In the late afternoon we visited some unexplored areas of the southern branch north of camp. We did not find any new rock art, however observed several curious geological features.
There is a dry waterfall along the western side of the southern branch. Along the level of the lip of the fall, there is a layer of columnar sandstone, neatly splitting into hexagonal columns like basalt or similar volcanic rocks. While there are several volcanic plugs in the area, there was no volcanic rock in direct contact with this layer, that would explain the obvious heat treatment this rock must have undergone. Normal bedded sandstones were observed both above and below this peculiar layer.
In another location, at the edge of a plateau above the wadi floor, we found a small area which was full of fragments of the ichnofossil (trace fossil) Arthrophycus, a species common in silurian and devonian rocks around the world. While this species was noted previously at Uweinat, these are much finer examples than noted anywhere else. There have been many theories on the makers of these ribbed burrows, ranging from trilobites to worm like creatures, however the actual animal has not yet been identified.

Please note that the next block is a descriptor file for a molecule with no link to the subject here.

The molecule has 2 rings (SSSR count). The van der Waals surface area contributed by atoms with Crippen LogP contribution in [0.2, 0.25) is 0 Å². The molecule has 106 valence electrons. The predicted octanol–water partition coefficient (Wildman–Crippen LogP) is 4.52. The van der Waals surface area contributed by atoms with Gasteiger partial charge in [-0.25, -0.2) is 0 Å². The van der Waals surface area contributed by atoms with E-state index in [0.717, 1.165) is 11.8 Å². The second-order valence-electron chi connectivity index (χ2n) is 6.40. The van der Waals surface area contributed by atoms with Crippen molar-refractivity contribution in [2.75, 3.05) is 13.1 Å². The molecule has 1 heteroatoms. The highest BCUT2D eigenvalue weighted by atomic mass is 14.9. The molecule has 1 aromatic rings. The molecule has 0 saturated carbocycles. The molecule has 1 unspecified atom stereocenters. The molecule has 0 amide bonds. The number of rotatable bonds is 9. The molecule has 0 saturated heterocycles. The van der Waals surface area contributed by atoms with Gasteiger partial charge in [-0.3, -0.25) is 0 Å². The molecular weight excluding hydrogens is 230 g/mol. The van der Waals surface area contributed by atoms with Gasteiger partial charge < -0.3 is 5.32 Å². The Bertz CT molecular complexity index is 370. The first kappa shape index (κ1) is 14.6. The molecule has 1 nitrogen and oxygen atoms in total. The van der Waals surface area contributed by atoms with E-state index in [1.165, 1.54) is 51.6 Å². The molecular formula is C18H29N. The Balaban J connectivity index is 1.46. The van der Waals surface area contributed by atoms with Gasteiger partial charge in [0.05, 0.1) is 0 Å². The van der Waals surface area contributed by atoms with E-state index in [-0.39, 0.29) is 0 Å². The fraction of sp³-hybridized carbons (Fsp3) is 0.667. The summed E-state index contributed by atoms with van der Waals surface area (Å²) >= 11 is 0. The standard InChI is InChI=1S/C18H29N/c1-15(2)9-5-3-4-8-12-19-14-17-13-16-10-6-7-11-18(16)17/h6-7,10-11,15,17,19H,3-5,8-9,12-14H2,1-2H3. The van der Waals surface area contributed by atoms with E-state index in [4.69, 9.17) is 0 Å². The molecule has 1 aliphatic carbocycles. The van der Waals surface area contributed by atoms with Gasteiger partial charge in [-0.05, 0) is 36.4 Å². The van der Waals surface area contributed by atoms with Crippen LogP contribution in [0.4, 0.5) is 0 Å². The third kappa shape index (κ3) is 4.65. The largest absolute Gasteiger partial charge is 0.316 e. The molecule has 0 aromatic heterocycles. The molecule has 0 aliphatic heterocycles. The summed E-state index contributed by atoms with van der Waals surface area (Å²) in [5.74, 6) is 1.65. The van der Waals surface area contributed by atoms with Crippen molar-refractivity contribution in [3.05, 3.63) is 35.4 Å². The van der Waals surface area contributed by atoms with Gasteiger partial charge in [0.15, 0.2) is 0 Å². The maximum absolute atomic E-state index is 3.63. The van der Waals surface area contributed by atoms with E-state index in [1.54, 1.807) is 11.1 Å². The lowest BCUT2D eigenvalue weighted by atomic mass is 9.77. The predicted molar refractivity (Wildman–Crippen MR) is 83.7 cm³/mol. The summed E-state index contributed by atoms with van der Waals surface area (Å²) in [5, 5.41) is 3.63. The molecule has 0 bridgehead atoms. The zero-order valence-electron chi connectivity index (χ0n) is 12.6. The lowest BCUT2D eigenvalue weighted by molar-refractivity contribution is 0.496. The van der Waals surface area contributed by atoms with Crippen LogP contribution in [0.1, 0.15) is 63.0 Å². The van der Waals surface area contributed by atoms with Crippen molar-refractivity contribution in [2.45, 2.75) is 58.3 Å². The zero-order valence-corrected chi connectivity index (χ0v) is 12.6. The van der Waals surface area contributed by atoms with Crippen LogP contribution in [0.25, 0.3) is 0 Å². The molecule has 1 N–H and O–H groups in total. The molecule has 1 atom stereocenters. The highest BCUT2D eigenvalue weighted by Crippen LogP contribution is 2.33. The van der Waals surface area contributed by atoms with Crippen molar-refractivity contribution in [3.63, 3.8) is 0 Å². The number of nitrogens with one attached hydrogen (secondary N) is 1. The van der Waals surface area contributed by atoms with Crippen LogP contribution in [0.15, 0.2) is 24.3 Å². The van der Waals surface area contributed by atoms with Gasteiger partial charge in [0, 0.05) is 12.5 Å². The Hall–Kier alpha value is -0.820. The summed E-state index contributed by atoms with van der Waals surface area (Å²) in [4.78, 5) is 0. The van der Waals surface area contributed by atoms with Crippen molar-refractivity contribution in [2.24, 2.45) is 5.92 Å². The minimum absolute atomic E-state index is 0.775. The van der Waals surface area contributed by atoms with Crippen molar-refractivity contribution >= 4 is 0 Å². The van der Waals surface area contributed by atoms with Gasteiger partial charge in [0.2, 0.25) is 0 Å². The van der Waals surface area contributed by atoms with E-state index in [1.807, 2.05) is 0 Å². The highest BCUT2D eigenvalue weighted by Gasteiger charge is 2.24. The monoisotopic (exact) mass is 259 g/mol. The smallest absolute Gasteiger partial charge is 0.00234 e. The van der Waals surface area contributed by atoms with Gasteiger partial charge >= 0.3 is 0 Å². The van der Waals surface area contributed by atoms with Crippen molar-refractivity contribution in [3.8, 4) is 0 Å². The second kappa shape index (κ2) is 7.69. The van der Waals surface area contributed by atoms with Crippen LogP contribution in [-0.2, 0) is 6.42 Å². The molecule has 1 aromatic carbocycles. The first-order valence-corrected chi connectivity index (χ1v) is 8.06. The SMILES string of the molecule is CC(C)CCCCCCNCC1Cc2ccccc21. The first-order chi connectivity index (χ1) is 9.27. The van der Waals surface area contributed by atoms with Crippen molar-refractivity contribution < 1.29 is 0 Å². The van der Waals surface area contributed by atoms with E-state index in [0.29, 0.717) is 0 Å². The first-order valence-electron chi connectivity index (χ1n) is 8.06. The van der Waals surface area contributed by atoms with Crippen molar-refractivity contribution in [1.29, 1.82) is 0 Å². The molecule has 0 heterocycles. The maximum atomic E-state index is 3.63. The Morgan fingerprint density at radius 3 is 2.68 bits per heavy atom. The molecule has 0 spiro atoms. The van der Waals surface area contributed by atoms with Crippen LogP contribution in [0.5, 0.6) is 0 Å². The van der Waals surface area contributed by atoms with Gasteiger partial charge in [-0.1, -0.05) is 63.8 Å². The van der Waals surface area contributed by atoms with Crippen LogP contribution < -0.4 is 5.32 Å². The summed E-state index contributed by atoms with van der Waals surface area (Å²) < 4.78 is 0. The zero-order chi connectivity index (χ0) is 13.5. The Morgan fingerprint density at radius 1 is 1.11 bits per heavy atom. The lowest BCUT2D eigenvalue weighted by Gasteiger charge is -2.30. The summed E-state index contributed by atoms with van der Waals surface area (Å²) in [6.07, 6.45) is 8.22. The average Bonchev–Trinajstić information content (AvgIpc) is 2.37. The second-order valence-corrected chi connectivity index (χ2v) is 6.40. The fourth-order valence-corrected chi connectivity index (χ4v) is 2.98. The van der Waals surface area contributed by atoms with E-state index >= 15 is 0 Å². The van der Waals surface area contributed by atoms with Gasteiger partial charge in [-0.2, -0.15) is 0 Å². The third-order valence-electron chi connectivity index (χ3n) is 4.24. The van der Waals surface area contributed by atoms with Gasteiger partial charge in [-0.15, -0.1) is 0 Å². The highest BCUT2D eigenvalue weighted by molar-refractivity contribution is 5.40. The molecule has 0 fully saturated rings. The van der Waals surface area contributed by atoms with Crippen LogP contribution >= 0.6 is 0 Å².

The source of the fossils was traced to a bed of hard sandstone overlying a soft, eroding layer of siltstones. The trace fossils were on the underside of the hard sandstone layer, extending into the siltstones, and eroding out along a low cliff face. The bed is about 20-25 metres above the precambrian basement, and is possibly of silurian date (?).
Day 7. - Karkur Talh
The plan for the day was to make a trek to the south, to Winkler's sites 81 and 75. As we descended into the wadi containing the first site, we noted a basin with ample fresh vegetation, no doubt from the rains of the past year. One plant was particularly interesting, it turned out to be Anticharis glandulosa, the first specimen we ever noted of this species at Uweinat.
There was plenty of evidence for the past rainfall in the wadi of site 81. As noted in the lower section of Karkur Talh, much of the new growth was Morettia philaeana. While we were visiting the site, we were continuously entertained by a black wheatear (Oenanthe leucura), which constantly hopped about us, singing in a high pitched chirp.